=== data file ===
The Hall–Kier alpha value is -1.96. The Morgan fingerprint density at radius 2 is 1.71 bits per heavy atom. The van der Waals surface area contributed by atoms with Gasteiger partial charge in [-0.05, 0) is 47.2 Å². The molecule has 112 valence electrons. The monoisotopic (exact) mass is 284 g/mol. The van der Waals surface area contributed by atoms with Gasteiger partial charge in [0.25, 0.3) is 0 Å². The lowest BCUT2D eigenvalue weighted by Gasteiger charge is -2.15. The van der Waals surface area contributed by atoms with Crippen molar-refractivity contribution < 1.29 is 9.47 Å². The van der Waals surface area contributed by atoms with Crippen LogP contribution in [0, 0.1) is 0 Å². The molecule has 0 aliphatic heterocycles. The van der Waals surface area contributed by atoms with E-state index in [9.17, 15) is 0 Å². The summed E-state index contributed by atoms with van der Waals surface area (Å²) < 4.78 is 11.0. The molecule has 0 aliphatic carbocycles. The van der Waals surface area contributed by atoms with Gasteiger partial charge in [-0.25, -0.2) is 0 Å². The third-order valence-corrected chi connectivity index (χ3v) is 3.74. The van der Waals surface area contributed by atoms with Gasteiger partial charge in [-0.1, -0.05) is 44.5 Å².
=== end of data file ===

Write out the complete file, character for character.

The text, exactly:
The Hall–Kier alpha value is -1.96. The Morgan fingerprint density at radius 2 is 1.71 bits per heavy atom. The van der Waals surface area contributed by atoms with Gasteiger partial charge in [-0.05, 0) is 47.2 Å². The molecule has 112 valence electrons. The monoisotopic (exact) mass is 284 g/mol. The van der Waals surface area contributed by atoms with Gasteiger partial charge in [0.25, 0.3) is 0 Å². The lowest BCUT2D eigenvalue weighted by Gasteiger charge is -2.15. The van der Waals surface area contributed by atoms with Crippen molar-refractivity contribution < 1.29 is 9.47 Å². The van der Waals surface area contributed by atoms with Crippen LogP contribution in [0, 0.1) is 0 Å². The molecule has 0 aliphatic heterocycles. The van der Waals surface area contributed by atoms with E-state index in [9.17, 15) is 0 Å². The summed E-state index contributed by atoms with van der Waals surface area (Å²) < 4.78 is 11.0. The molecule has 0 aliphatic carbocycles. The van der Waals surface area contributed by atoms with Gasteiger partial charge in [-0.25, -0.2) is 0 Å². The third-order valence-corrected chi connectivity index (χ3v) is 3.74. The van der Waals surface area contributed by atoms with Gasteiger partial charge in [-0.1, -0.05) is 44.5 Å².